Reddit isn't the future of creativity, but it is a vital part of it


Its audience isn’t the world.

You don’t say, remarked the head of Nicholas Cage.


Reddit is just another website exploiting poor human behavior for clicks.

Also reddit is trying to trick their user base into paying each other to work for reddit with reddit gold.

I don’t like that. I don’t like to see capital that tries to set labor up to recreate the capital/labor division within labor itself. Monetizing 4chan-lite seems amoral.


I find Reddit to be quite interesting. There’s something for everyone. You can find kindred spirits, no matter what you’re nerdy about. It’s funny, it’s entertaining, it’s mean, it’s tragic, it’s horrible, it’s great!

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Yeah, but Reddit.

I think more focused, “curated” (sorry!) outlets like Medium or DeviantART serve the purpose the author is talking about better than a blaring wall of noise and shit you need to sift through to find occasional gold flakes.

Any other favorite aggregators/distillers of user-generated creative content? (sorry AGAIN i dont know whats wrong with me today)


There’s really not. There are ideas that can get 51% of the community to agree with them. A 49% opinion on a polarizing topic is quite literally disappeared by the ranking algo. It’s a platform where mob rule, groupthink and silencing are built into its very structure and held up as virtues.

Quiet moments of individual creation – that messy, incomplete, and internal process – have no place there if they challenge the 51% opinion. Hyper engaged single-issue-voters work to send pushback into oblivion. Counter-narratives are disappeared before they are even finish speaking. Compare that to the systemic biases of Tumblr, which rewards uniqueness. Not accidental that you’ll find far more LGTBQ, brown and kink stuff there.

I’ve started unsubscribing from any subreddit where misogyny regularly wins the top comments; it’s not that there isn’t also value there, but that it was draining me to see it daily. The big defaults forums are all gone. Professional topics are gone (software). I’m down to a few unpopular art forums and pictures of bikes. It’s a slower, more livable place. It’s also somewhat boring. I read books more than I did.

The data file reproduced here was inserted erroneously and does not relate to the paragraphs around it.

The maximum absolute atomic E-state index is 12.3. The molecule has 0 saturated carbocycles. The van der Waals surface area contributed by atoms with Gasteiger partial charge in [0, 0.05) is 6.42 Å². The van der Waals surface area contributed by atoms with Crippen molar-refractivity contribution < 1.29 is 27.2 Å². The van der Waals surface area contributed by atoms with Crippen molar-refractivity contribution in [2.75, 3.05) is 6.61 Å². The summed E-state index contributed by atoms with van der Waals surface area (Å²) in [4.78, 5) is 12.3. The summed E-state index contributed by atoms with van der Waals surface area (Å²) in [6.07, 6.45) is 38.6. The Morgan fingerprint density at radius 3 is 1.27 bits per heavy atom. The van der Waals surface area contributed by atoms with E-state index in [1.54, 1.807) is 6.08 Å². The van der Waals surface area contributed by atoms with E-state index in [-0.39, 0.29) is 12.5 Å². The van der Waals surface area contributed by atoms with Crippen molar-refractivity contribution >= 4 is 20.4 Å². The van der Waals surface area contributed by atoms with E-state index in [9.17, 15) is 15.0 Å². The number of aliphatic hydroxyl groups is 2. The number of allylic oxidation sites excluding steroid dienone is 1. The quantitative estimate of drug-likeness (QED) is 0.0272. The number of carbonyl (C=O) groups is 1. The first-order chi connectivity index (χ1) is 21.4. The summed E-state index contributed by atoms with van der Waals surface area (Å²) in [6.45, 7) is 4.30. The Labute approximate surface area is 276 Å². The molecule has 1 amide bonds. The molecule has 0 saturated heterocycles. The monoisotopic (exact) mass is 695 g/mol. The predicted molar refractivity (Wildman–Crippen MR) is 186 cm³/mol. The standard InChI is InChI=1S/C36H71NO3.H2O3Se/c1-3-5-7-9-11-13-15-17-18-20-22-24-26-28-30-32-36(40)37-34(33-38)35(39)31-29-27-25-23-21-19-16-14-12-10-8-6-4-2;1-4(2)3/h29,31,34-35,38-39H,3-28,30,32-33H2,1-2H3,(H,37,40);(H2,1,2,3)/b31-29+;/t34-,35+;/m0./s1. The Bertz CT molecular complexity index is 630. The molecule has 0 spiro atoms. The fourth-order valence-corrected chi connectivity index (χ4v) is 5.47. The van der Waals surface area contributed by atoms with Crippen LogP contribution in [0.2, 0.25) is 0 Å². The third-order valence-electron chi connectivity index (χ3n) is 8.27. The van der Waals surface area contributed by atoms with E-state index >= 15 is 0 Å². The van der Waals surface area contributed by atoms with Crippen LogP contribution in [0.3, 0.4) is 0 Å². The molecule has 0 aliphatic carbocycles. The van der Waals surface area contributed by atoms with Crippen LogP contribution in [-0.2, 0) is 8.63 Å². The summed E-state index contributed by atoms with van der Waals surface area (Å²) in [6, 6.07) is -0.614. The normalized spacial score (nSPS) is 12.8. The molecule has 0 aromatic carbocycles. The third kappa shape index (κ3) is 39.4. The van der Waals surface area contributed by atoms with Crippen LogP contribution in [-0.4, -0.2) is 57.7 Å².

I can see reddit as a place for artists to carefully shape entertainments to the needs of young men. I’m not shocked that Hollywood finds this valuable.


I know that I’m old and comfy in my filter bubble when there are websites that I can go weeks without thinking about.

But I still miss memepool.

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Digital sharecropping?

Ah, Reddit. Home of such wholesome subreddits as r/jailbait, r/creepshots, r/beatingwomen r/thefappening etc. I know they eventually shut them down, but only as a result of the bad press, rather than the harm they were causing.

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No. All terrible and wrong.


Long time reader, first time poster…

I think reddit serves an useful purpose, as do other sites and forum like communication software which is strongly based on reader voting. It hits at those ideas of improvement by peer review and democracy.

I dislike it however, because a lot of the best things said are unpopular. It kind of forces people to write in a way that will appeal to everyone, which can definitely corrupt the material.

I also believe it fosters group think, largely because of these factors.

There are, of course, positives to this system, or kind of system, and I do agree it has its’ place.

For my own artistic focused writing, I would never put it on that sort of forum. A lot of times I am writing to try and find or express hard truths, so some of my best stuff very well could be condemned by such a method… and I could start to taint my work, instead of doing it for the art and the journey, I believe I would start doing it to appeal to people.

eg, people condemn one thing I write, praise another… the later could actually be crap, while the former might be my best stuff ever.

Not to condemn popular art, I am usually a very big fan. But to get it popular with a wide range of readers you do have to severely water it down.

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It’s interesting that a pro-Reddit article is posted just as Reddit is embroiled in a huge controversy over censorship and corruption.

Many ex-redditors are jumping ship (remember the 4chan exodus to 8chan anyone?). I for one have a big bag of popcorn ready.

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